Journalistic strategies in conflict reporting and the representations of ethnic and religious identities in Jos, Nigeria : towards solutions-review journalism

Danaan, GN 2017, Journalistic strategies in conflict reporting and the representations of ethnic and religious identities in Jos, Nigeria : towards solutions-review journalism , PhD thesis, University of Salford.

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Abstract

This study examines journalistic strategies in terms of the appropriation of media logics in the conflict frame building process. Relying on three models: objectivity, mediatisation and news framing; the research interrogates the role orientations and performance of journalists who reported the conflict involving the ‘indigenous’ Christians and Hausa Fulani Muslim ‘settlers’ of Jos - a city in North Central Nigeria inhabited by approximately one million people. It provides empirical evidence of the strategies and the representations of ethnic and religious identities in the conflict narratives focusing on the most cited and vicious conflict in Jos which occurred in 2001, 2008 and 2010.

Drawing on in-depth individual interviews with print and broadcast journalists resident in Jos (to understand their role orientations/conceptions), and the qualitative content analysis of two Nigerian newspapers of ‘Christian South’ and ‘Muslim North’ (to know their role performance in terms of linguistic choices), the study makes two major contributions that demonstrate the ‘strategic’ role of journalists in the conflict. First, it establishes that a number of strategies were used: their choice of words to ‘moderate’ or ‘water down’ conflict: the implanting, reinforcement, community-aided strategies, among others. Importantly, it discovers the Neutral-to-goal-focused/pyramid strategy which presents a systematic frame building process that alters the nuanced inverted pyramid news structure. This evolving strategy advances an understanding of journalists’ framing of ethnic and religious identities. Second, it establishes that journalists share membership of their ethnic and/or religious community influenced by residential segregation of the city, internal and external pressure and exposure to violence. The study demonstrates large scale participation by journalists in the conflict resulting in the escalation of violence. Thus, mediatised conflict research is revisited – placing media logics at the heart of the conflict. The research proposes a Solutions-Review Journalism (SRJ) as a framework for conflict reporting and argues that a review process is necessary to measure impact.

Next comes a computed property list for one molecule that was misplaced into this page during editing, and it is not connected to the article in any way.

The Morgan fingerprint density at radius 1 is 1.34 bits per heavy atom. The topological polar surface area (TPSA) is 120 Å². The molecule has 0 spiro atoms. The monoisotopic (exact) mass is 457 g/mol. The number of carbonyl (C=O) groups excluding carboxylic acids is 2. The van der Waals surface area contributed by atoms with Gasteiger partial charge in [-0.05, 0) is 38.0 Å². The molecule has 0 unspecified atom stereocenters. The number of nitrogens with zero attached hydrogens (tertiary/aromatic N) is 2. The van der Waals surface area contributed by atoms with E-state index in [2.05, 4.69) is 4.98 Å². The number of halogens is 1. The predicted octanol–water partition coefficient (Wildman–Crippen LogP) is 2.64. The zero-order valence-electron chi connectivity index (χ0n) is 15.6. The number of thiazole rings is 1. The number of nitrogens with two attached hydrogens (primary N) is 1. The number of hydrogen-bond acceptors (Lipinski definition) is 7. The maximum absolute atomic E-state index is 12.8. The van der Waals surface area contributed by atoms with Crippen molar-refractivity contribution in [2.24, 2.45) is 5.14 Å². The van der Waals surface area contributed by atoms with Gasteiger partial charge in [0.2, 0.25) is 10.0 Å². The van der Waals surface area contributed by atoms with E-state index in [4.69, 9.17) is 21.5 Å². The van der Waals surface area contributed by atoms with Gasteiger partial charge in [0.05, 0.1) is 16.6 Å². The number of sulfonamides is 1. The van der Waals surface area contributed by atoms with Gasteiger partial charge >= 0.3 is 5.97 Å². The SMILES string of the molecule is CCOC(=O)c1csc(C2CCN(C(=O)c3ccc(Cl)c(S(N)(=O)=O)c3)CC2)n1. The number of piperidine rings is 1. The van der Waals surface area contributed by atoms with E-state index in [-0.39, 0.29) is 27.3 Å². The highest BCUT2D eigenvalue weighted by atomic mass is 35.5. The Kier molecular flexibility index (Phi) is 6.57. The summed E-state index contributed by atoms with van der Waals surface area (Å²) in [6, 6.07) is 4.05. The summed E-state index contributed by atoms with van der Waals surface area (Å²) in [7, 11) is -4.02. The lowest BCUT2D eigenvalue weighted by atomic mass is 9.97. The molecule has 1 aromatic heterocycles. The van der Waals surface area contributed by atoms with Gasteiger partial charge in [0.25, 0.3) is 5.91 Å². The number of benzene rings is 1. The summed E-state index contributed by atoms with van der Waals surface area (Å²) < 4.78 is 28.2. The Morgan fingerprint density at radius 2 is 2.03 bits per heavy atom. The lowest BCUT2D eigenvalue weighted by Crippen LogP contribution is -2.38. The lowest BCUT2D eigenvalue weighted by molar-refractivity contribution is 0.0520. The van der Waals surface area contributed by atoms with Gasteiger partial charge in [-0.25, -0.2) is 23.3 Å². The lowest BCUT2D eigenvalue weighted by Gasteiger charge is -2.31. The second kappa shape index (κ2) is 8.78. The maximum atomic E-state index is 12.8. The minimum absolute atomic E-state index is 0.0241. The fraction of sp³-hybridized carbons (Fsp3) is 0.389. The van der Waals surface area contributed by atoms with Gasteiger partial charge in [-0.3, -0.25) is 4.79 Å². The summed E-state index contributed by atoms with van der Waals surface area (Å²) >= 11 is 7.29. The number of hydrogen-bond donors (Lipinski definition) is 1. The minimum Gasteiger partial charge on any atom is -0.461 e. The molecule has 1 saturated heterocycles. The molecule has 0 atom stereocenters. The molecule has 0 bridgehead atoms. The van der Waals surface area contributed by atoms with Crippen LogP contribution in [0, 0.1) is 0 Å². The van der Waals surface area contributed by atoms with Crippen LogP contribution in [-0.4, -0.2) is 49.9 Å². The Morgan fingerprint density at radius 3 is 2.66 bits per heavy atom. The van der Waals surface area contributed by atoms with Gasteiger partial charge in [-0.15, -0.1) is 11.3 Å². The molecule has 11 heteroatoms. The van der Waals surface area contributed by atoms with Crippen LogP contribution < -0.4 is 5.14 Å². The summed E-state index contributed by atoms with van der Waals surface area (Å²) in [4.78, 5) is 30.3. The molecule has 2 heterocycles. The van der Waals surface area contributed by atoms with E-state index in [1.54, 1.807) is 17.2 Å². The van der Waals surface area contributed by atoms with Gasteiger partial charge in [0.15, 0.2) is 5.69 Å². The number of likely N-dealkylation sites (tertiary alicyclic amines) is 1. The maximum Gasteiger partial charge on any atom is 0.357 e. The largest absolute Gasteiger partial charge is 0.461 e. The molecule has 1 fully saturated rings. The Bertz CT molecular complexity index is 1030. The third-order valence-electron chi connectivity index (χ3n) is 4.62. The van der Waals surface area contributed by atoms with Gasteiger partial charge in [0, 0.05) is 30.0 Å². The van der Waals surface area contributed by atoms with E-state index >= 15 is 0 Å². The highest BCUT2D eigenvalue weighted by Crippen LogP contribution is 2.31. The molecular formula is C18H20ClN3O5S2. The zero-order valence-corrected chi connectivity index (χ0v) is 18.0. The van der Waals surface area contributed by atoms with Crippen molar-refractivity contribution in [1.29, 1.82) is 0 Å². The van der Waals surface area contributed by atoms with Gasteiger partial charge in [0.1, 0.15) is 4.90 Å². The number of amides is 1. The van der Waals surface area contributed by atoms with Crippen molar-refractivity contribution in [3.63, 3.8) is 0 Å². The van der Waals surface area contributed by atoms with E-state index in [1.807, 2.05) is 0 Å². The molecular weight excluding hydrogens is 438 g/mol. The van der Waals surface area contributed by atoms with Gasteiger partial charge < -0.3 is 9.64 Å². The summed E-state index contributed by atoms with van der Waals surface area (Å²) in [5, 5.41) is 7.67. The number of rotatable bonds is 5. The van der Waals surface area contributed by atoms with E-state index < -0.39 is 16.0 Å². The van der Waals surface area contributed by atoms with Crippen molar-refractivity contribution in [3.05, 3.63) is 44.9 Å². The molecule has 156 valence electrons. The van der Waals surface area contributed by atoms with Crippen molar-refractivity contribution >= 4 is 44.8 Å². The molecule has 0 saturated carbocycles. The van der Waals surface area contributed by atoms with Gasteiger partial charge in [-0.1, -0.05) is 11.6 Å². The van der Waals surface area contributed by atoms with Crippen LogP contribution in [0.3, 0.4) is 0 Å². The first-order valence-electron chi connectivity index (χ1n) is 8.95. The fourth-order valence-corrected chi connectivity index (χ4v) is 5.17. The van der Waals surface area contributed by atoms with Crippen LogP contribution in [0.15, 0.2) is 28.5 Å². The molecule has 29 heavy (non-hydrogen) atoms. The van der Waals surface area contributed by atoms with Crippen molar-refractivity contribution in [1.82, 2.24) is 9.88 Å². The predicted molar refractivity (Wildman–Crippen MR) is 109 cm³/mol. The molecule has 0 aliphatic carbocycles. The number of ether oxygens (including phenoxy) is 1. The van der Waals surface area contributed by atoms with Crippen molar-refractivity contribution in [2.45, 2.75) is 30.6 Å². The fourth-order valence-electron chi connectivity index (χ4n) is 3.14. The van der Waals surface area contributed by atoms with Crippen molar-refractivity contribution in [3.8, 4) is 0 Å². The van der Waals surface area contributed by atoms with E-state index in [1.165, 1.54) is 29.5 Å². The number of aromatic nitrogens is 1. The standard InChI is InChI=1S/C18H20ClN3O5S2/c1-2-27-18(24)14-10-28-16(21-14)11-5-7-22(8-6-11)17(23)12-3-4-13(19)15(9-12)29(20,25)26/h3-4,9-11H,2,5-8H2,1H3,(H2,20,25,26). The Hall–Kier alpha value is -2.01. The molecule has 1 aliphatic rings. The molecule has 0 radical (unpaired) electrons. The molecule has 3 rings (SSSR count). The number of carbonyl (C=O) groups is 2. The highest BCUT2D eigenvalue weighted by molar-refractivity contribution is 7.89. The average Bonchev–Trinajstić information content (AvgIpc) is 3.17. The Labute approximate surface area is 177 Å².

Item Type: Thesis (PhD)
Schools: Schools > School of Arts & Media
Depositing User: Godfrey Naanlang Danaan
Date Deposited: 22 Feb 2018 15:22
Last Modified: 22 Mar 2018 01:38
URI: http://usir.salford.ac.uk/id/eprint/43583

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